With a capo on the second fret, Marr flows through some familiar C, Am7 and F shapes, though they’re lifted by a wealth of natural-sounding melodic deviations that somehow both support – and suggest alternative pathways from – the main chord sequence. As Morrissey’s affective lyric recalls memories best left in the past, Marr’s spotless, Bert Jansch-esqe arpeggios continue on into a hesitant verse-bridging sequence, in the space of any form of chorus uplift. Underlining the intense creative intimacy between the pair, Back to the Old House continues to make us misty-eyed.

Did you know?

Written shortly prior to the John Peel session, the Hatful of Hollow version was the first time the track had been recorded, with the resultant studio version coming much later.

18. Ask (The World Won’t Listen, 1986)

By the mid-80s, The Smiths’ policy of singles being stand-alone entities, which didn’t appear on any album proper, was a well-known facet of their indie identity. The major-chord positivity of the euphoric Ask was one such shining example, and perhaps the most positive-sounding composition in The Smiths’ whole songbook. Built around a constantly ascending chord structure of G, Am, C and D, delivered with some sunny riff flourishes on Marr’s Rickenbacker 330, Ask maintains a jaunty 167 bpm until the mid section’s breather, wherein a Em briefly crashes the party.

Marr infuses the arrangement with a series of overdubbed, cavorting melody lines, which dance above the song’s central spine with a twinkling grace. While Marr plays the Rickenbacker, The Smiths’ additional guitarist Craig Gannon provides acoustic backing with a Martin D-28 (also double-tracked by Marr). The result is a mood-enhancing slice of ecstatic pop.

Did you know?

Additional guitarist Craig Gannon would later claim to have originated the idea for Ask, which was refuted by Marr, in Morrissey and Marr: The Severed Alliance, Marr said “That really hurt me, that’s one of the things in The Smiths that you don’t do. No one ever had any inclination to write any songs, and that was fine.”

17. Girlfriend in a Coma (Strangeways, Here We Come, 1987)

Morrissey’s dark spin on the classic ‘death discs’ that dominated the radio waves of his youth, Girlfriend in a Coma is an engagingly contradictory piece of songwriting, with the ever-present, opiated circularity of Marr’s major key acoustic riff providing a stark contrast to the threatening tone of Morrissey’s regretful boyfriend persona. The beefy sound of Andy Rourke’s bass provides an embracing cradle for Marr’s blissful little melody, built around D and G shapes with a capo on the fifth fret of his Martin D-28.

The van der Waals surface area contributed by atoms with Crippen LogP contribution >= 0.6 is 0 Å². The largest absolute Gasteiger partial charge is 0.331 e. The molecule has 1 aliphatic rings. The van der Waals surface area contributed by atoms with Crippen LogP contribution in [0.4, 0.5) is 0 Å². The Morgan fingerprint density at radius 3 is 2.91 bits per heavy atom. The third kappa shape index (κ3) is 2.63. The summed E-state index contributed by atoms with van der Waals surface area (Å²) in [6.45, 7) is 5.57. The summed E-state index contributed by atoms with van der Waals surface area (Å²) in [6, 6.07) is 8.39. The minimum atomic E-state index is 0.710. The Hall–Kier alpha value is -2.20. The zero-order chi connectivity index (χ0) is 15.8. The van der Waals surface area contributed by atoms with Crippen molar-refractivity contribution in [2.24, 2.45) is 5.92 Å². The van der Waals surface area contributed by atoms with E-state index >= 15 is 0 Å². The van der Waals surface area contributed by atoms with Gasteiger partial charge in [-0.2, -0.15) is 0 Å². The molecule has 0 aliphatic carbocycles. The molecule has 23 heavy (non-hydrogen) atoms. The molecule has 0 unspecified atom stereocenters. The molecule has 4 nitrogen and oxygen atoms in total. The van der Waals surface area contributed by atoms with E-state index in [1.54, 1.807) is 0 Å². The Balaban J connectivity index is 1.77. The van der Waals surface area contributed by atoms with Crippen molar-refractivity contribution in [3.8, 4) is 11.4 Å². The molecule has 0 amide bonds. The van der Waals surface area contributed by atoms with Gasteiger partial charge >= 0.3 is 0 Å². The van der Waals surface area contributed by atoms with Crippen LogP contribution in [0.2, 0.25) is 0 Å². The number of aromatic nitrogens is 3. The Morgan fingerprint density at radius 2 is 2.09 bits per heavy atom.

His upstroke technique, and the slightly ska-like construct of the arrangement, was inspired by the Bob Andy and Marcia track Young, Gifted and Black. It’s often regarded as something of a marmite song by critics, with some seeing it as an attempt at self parody, or the band’s version of the type of quirky Maxwell’s Silver Hammer style of music hall daftness The Beatles occasionally slid into. Though, despite the higher watermarks elsewhere on Strangeways… it’s still Girlfriend in a Coma’s hooky little acoustic earworm that sticks in our grey matter the longest.

Did you know?

The B-Side to Girlfriend in a Coma – the Cilla Black cover Work Is a Four Letter Word was the final straw for the increasingly dissatisfied Marr, who quit the band soon after. “I didn’t form a group to perform Cilla Black songs.” He told Record Collector in 1992.

16. There is a Light That Never Goes Out (The Queen Is Dead, 1986)

Considered by many to be The Smiths’ defining masterpiece, the downcast mood of There is a Light That Never Goes Out finds Marr suitably restraining himself, with an ever-changing back and forth salvo of acoustic chords that accentuate the song’s lonely street-lit glide through the streets, in search of belonging. Written sometime in 1985, Marr brought around the chords to Morrissey’s house for a writing session, as he strummed through the beguiling arrangement, Morrissey was rendered speechless “It was as if he daren’t speak, in case the spell was broken” Marr recalled in The Smiths: Songs That Saved Your Life.